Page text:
SEOUL -- The developer of home-made military helicopters based on the Surion, a twin-engine, transport utility model which has been in service, frowned on a strident bid by U.S. aircraft maker Bell Textron to sell its AH-1Z Viper to South Korea's marine force which plans to operate about 20 attack choppers with a strong offensive power from 2026.
To replace an aging fleet of utility helicopters for military and civilian use, Korea Aerospace Industries (KAI), the sole aircraft maker in South Korea, has developed the Surion with technical assistance from Airbus, a European aircraft manufacturer. Since its development was completed in July 2012, Surion choppers have been delivered to South Korean troops.
KAI has produced Surion's amphibious variant called "Marineon" for the Marine Corps. In July 2018, a Marineon chopper crashed on a test flight at a naval airbase, killing five soldiers. State inspectors found that poor heat treatment caused a crack in the roto mast provided by a French company, but the defense ministry went ahead with the deployment of Marineon helicopters to support the localization of military helicopters.
The 2018 crash tarnished KAI's image. Marine Corps commandant Lee Seung-do prefers field-proven helicopters over new ones like Marineon's armed version. "Marine Corps wants helicopters that are highly maneuverable and viable," he said during a parliamentary inspection in October.
Bell Textron responded with a timely bid, boasting of AH-1Z Viper's superior performance, armament and operational compatibility with equipment used by South Korea's military which has been heavily dependent on U.S. arsenal and security umbrella for more than six decades since the two countries strengthened their alliance following the 1950-53 Korean War.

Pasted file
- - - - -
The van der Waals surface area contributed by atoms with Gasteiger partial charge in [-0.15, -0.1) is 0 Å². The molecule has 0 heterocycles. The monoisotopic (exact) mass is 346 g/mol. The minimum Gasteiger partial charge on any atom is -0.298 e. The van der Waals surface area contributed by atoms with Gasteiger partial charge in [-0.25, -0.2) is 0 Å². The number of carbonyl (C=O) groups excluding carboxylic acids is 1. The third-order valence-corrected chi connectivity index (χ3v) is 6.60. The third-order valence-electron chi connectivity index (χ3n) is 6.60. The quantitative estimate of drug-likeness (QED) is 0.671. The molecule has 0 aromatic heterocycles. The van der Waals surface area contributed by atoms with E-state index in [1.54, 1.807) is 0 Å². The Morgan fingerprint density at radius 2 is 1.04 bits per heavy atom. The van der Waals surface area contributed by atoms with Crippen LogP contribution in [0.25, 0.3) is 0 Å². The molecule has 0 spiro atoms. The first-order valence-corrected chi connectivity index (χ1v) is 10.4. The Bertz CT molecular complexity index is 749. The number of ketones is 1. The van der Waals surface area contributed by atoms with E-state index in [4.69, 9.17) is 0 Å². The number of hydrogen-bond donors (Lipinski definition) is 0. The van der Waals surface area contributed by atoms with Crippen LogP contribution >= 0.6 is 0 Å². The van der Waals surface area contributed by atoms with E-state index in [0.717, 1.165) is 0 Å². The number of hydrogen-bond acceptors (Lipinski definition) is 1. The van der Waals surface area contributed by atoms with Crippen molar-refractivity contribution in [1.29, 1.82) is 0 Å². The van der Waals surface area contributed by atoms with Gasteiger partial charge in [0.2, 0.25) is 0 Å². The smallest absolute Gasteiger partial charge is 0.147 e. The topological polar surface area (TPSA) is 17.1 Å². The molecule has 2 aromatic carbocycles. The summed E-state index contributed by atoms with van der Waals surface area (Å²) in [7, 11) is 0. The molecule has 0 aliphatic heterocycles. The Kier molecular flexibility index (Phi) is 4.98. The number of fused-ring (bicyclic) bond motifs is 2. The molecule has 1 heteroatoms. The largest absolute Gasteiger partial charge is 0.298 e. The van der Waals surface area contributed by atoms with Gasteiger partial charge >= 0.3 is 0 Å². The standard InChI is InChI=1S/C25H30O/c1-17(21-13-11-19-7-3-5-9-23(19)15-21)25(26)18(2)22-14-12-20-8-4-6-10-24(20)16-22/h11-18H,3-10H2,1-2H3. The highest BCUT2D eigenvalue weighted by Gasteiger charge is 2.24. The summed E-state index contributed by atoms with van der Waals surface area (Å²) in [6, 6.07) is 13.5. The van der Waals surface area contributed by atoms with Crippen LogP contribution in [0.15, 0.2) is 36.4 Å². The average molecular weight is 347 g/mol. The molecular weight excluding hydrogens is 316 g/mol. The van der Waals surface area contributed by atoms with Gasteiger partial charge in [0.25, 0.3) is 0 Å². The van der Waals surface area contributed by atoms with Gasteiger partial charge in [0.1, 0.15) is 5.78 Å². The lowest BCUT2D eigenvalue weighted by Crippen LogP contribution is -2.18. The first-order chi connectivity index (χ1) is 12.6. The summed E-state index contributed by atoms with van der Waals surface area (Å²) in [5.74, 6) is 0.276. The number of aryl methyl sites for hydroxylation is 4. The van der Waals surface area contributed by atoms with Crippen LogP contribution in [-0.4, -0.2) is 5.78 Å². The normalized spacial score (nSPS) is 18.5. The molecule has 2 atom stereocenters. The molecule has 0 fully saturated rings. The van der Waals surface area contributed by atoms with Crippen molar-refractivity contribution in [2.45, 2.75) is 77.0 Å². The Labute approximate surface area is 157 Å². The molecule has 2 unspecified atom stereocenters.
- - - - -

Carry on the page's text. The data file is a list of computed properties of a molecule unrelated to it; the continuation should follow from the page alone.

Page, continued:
"Bell has had a long relationship with the Korean industry as a supplier of critical aircraft components," Bell's executive vice president Vince Tobin said during an online press conference at a hotel in Seoul on December 9. "Today, with the new AH-1Z, Bell hopes to extend its relationship with Korea into the next generation."
AH-1Z Viper, a twin-engine attack helicopter based on the AH-1W SuperCobra, features a four-blade, bearingless, composite main rotor system, uprated transmission, and a new target sighting system.
In the first round of advance research, researchers recommended Ameican attack helicopters such as AH-1Z Viper, but the state-funded Defense Agency for Technology and Quality later picked Marineon's attack version. Military authorities would work out a basic strategy plan by April 2021 to decide whether to purchase home-made attack helicopters or a foreign model.
Through rapid economic and technological advancement, Seoul has tried hard to localize expensive weapons such as fighter jets, submarines, missiles and warships, but Washington has been reluctant to transfer sensitive military equipment and technologies. The localization of military aircraft has been led by KAI, which has maintained cooperation with Airbus.
In an attempt to win over a big client in Asia, Airbus agreed in September to relocate the production line of its EC155B1 helicopter to South Korea. EC155 (Airbus Helicopters H155) is a medium-lift, twin-engine transport helicopter. EC155B1 is an uprated model equipped with two turboshaft engines and a higher maximum takeoff weight.
KAI has been involved in South Korea's first light armed helicopter (LAH) to replace an aging fleet of MD500s and AH-1S Cobra. Based on H-155, the development of KAI's light attack helicopter began in 2015 for completion in late 2022. KAI's LAH model carrying a 20mm machine gun and four anti-tank missiles or 70mm rocket pods is capable of flying at a maximum speed of 324 kilometers (201 miles) per hour.
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